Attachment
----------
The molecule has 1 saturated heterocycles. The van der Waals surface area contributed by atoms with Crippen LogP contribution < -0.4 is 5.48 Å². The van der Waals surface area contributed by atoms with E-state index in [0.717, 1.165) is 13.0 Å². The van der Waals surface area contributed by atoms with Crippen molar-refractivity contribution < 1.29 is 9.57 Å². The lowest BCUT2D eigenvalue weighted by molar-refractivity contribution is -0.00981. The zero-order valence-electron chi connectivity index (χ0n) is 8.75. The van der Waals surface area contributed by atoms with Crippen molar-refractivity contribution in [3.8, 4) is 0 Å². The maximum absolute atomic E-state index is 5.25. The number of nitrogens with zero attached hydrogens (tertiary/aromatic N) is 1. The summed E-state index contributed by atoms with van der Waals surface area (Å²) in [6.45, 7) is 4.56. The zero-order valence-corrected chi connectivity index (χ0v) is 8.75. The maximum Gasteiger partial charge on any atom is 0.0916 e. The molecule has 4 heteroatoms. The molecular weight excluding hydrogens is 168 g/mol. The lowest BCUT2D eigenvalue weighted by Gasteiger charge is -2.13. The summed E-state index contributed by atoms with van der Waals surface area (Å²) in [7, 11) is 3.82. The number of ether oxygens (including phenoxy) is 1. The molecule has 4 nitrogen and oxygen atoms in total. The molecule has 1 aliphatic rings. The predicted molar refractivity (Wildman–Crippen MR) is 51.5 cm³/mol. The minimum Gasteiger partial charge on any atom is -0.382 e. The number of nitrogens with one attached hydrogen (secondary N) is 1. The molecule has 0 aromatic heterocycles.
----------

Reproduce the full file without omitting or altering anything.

The molecule has 1 saturated heterocycles. The van der Waals surface area contributed by atoms with Crippen LogP contribution < -0.4 is 5.48 Å². The van der Waals surface area contributed by atoms with E-state index in [0.717, 1.165) is 13.0 Å². The van der Waals surface area contributed by atoms with Crippen molar-refractivity contribution < 1.29 is 9.57 Å². The lowest BCUT2D eigenvalue weighted by molar-refractivity contribution is -0.00981. The zero-order valence-electron chi connectivity index (χ0n) is 8.75. The van der Waals surface area contributed by atoms with Crippen molar-refractivity contribution in [3.8, 4) is 0 Å². The maximum absolute atomic E-state index is 5.25. The number of nitrogens with zero attached hydrogens (tertiary/aromatic N) is 1. The summed E-state index contributed by atoms with van der Waals surface area (Å²) in [6.45, 7) is 4.56. The zero-order valence-corrected chi connectivity index (χ0v) is 8.75. The maximum Gasteiger partial charge on any atom is 0.0916 e. The molecule has 4 heteroatoms. The molecular weight excluding hydrogens is 168 g/mol. The lowest BCUT2D eigenvalue weighted by Gasteiger charge is -2.13. The summed E-state index contributed by atoms with van der Waals surface area (Å²) in [7, 11) is 3.82. The number of ether oxygens (including phenoxy) is 1. The molecule has 4 nitrogen and oxygen atoms in total. The molecule has 1 aliphatic rings. The predicted molar refractivity (Wildman–Crippen MR) is 51.5 cm³/mol. The minimum Gasteiger partial charge on any atom is -0.382 e. The number of nitrogens with one attached hydrogen (secondary N) is 1. The molecule has 0 aromatic heterocycles.